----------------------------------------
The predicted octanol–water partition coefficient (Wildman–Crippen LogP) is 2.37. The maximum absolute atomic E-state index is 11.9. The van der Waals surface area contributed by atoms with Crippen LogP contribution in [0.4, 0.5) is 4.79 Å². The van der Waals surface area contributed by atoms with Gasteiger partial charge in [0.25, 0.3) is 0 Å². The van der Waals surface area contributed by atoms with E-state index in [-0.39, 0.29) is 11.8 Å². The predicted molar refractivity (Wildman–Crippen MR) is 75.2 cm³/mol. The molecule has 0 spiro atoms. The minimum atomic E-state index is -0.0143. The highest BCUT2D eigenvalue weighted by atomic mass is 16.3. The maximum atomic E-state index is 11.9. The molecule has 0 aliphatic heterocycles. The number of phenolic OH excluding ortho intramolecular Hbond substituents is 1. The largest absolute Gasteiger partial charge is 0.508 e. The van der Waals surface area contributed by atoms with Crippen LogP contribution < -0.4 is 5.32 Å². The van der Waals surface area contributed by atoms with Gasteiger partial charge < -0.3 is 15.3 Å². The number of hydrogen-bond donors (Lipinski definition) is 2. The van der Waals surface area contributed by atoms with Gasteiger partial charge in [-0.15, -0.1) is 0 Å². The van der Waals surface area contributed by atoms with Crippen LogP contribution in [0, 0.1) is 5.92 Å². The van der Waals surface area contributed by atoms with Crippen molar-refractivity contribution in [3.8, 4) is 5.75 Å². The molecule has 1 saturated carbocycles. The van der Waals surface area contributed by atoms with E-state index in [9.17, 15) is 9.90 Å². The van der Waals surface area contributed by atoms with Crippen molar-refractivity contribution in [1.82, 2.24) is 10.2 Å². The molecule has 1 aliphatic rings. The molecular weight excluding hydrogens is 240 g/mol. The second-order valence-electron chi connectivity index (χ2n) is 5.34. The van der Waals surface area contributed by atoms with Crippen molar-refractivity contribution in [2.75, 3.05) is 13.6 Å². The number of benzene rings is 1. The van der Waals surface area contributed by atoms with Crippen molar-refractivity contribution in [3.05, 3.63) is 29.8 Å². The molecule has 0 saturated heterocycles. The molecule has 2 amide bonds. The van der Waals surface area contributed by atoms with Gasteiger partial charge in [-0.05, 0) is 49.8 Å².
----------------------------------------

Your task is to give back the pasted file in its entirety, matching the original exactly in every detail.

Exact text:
The predicted octanol–water partition coefficient (Wildman–Crippen LogP) is 2.37. The maximum absolute atomic E-state index is 11.9. The van der Waals surface area contributed by atoms with Crippen LogP contribution in [0.4, 0.5) is 4.79 Å². The van der Waals surface area contributed by atoms with Gasteiger partial charge in [0.25, 0.3) is 0 Å². The van der Waals surface area contributed by atoms with E-state index in [-0.39, 0.29) is 11.8 Å². The predicted molar refractivity (Wildman–Crippen MR) is 75.2 cm³/mol. The molecule has 0 spiro atoms. The minimum atomic E-state index is -0.0143. The highest BCUT2D eigenvalue weighted by atomic mass is 16.3. The maximum atomic E-state index is 11.9. The molecule has 0 aliphatic heterocycles. The number of phenolic OH excluding ortho intramolecular Hbond substituents is 1. The largest absolute Gasteiger partial charge is 0.508 e. The van der Waals surface area contributed by atoms with Crippen LogP contribution < -0.4 is 5.32 Å². The van der Waals surface area contributed by atoms with Gasteiger partial charge < -0.3 is 15.3 Å². The number of hydrogen-bond donors (Lipinski definition) is 2. The van der Waals surface area contributed by atoms with Gasteiger partial charge in [-0.15, -0.1) is 0 Å². The van der Waals surface area contributed by atoms with Crippen LogP contribution in [0, 0.1) is 5.92 Å². The van der Waals surface area contributed by atoms with Crippen molar-refractivity contribution in [3.8, 4) is 5.75 Å². The molecule has 1 saturated carbocycles. The van der Waals surface area contributed by atoms with E-state index in [9.17, 15) is 9.90 Å². The van der Waals surface area contributed by atoms with Crippen molar-refractivity contribution in [1.82, 2.24) is 10.2 Å². The molecule has 1 aliphatic rings. The molecular weight excluding hydrogens is 240 g/mol. The second-order valence-electron chi connectivity index (χ2n) is 5.34. The van der Waals surface area contributed by atoms with Crippen molar-refractivity contribution in [2.75, 3.05) is 13.6 Å². The number of benzene rings is 1. The van der Waals surface area contributed by atoms with Crippen molar-refractivity contribution in [3.05, 3.63) is 29.8 Å². The molecule has 0 saturated heterocycles. The molecule has 2 amide bonds. The van der Waals surface area contributed by atoms with Gasteiger partial charge in [-0.05, 0) is 49.8 Å².